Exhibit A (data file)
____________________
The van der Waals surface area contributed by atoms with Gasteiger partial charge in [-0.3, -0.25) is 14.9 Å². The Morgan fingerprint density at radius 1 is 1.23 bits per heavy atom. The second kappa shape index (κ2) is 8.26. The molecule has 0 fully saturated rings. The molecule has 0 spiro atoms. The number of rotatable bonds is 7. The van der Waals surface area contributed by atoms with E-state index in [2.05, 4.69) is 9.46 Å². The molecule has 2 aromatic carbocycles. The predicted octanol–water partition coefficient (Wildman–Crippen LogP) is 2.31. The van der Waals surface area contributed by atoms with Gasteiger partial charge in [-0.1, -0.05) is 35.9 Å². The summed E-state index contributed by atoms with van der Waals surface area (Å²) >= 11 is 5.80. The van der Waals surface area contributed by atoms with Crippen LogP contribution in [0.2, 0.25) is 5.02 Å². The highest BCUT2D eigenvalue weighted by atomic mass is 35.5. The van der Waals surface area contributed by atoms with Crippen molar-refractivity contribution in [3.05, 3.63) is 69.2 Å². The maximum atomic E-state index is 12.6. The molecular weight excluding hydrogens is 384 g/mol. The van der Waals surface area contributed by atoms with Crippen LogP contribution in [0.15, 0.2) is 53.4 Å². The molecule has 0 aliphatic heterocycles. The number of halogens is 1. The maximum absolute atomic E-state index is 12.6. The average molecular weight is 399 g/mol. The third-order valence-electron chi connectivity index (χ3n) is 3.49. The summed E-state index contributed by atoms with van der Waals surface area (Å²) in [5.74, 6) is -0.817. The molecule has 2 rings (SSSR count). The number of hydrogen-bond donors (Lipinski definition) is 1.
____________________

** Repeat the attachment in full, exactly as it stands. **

The van der Waals surface area contributed by atoms with Gasteiger partial charge in [-0.3, -0.25) is 14.9 Å². The Morgan fingerprint density at radius 1 is 1.23 bits per heavy atom. The second kappa shape index (κ2) is 8.26. The molecule has 0 fully saturated rings. The molecule has 0 spiro atoms. The number of rotatable bonds is 7. The van der Waals surface area contributed by atoms with E-state index in [2.05, 4.69) is 9.46 Å². The molecule has 2 aromatic carbocycles. The predicted octanol–water partition coefficient (Wildman–Crippen LogP) is 2.31. The van der Waals surface area contributed by atoms with Gasteiger partial charge in [-0.1, -0.05) is 35.9 Å². The summed E-state index contributed by atoms with van der Waals surface area (Å²) >= 11 is 5.80. The van der Waals surface area contributed by atoms with Crippen LogP contribution in [0.2, 0.25) is 5.02 Å². The highest BCUT2D eigenvalue weighted by atomic mass is 35.5. The van der Waals surface area contributed by atoms with Crippen molar-refractivity contribution in [3.05, 3.63) is 69.2 Å². The maximum atomic E-state index is 12.6. The molecular weight excluding hydrogens is 384 g/mol. The van der Waals surface area contributed by atoms with Crippen LogP contribution in [0.15, 0.2) is 53.4 Å². The molecule has 0 aliphatic heterocycles. The number of halogens is 1. The maximum absolute atomic E-state index is 12.6. The average molecular weight is 399 g/mol. The third-order valence-electron chi connectivity index (χ3n) is 3.49. The summed E-state index contributed by atoms with van der Waals surface area (Å²) in [5.74, 6) is -0.817. The molecule has 2 rings (SSSR count). The number of hydrogen-bond donors (Lipinski definition) is 1.